Arrests at unruly demonstrations are essentially meaningless, as police typically over-arrest and under-prosecute. But to target a journalist covering a public event, and press on with the prosecution, the authorities should know that they’d better have a rock-solid case against him, or expect massive embarrassment at a minimum.

It’s possible, of course, that the authorities feel that the press is so intensely anti-government (anti-Trump) that they have nothing left to lose.

Anonymous Coward says:

Re: Re:

Yes, sadly, that’s the world we live in. If they do have evidence that this guy broke the law, I think the jury will “throw the book” at him. Eight felonies, right? That should land him a decade or better in prison. And, that should serve as an example to dissuade others from participating in violent activities. Juries are made up of legitimate citizens registered to vote in most states, right? And the same voters put President Donald J. Trump in office. Now the voters will get a chance to vote to punish those who would participate in violent riots. I’ll bet this guy is worried, and he should be.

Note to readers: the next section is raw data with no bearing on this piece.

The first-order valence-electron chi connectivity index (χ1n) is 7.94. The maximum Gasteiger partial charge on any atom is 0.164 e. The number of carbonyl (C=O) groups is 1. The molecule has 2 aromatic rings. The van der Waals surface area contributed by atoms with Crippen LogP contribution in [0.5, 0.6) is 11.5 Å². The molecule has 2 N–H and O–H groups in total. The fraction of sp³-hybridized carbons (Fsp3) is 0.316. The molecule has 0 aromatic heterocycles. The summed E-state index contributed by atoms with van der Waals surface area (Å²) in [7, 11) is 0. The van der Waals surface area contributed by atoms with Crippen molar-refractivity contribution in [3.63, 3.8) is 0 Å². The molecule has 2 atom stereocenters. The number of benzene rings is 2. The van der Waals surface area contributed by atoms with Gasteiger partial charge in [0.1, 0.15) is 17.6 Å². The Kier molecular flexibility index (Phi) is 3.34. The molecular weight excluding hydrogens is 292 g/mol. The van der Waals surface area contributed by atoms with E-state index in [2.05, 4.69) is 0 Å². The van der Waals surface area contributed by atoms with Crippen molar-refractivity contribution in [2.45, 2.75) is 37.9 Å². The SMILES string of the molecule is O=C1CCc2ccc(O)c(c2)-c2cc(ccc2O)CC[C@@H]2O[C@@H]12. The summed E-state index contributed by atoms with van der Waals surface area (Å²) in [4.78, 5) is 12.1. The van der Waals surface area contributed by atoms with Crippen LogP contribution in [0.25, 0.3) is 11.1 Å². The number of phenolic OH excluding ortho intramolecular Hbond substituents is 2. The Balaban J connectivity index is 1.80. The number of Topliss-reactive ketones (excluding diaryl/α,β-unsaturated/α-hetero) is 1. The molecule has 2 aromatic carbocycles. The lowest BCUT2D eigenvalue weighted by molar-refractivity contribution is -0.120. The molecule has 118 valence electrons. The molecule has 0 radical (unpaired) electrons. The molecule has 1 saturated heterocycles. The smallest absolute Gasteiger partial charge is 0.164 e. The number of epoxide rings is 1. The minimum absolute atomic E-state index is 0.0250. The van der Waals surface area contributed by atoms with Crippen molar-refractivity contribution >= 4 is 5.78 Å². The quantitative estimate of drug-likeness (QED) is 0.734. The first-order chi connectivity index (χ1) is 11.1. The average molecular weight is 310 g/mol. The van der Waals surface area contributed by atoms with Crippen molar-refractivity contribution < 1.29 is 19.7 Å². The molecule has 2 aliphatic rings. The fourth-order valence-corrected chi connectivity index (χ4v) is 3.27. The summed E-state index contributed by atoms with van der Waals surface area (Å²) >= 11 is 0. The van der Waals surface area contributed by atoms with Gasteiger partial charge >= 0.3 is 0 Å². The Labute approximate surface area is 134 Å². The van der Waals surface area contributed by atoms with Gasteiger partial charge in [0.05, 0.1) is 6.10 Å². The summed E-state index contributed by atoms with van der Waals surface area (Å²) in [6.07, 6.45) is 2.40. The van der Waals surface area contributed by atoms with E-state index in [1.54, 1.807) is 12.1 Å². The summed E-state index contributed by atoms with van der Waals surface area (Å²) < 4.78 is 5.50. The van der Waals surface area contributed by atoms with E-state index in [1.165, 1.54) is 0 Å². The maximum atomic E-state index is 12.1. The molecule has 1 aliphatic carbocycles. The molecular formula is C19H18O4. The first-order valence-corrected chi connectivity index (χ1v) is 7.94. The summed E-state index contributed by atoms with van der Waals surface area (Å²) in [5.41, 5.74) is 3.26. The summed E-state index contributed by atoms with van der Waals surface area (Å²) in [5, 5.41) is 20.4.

Anonymous Coward says:

Re: Re: Re: Technically...

These kind of “sit down protests” always select a busy thoroughfare and pick the most obtrusive choke point they can find. It’s a mixture of protest and “pain compliance” that targets and victimizes the public at large. These quasi-terrorism strategies were largely crafted by Saul Alinsky, a 1960s anarchist/activist who Hillary Clinton wrote her college thesis on.

Anonymous Coward says:

Re: Re: Re:2 Technically...

Yeah, that lonely sidewalk on the UC Davis campus is a major choke point for the busy thoroughfare and was the obvious choice for the students to create an obstruction. Said obstruction would certainly cause chaos and a massive disturbance, it therefore needed to be attacked in the most aggressive nature possible, they would have used a tank if they had one because they were afraid for their lives. Definitely terrorism right there as the other students were terrified … just look at those photos (LOL) they were terrified of the campus renta-cop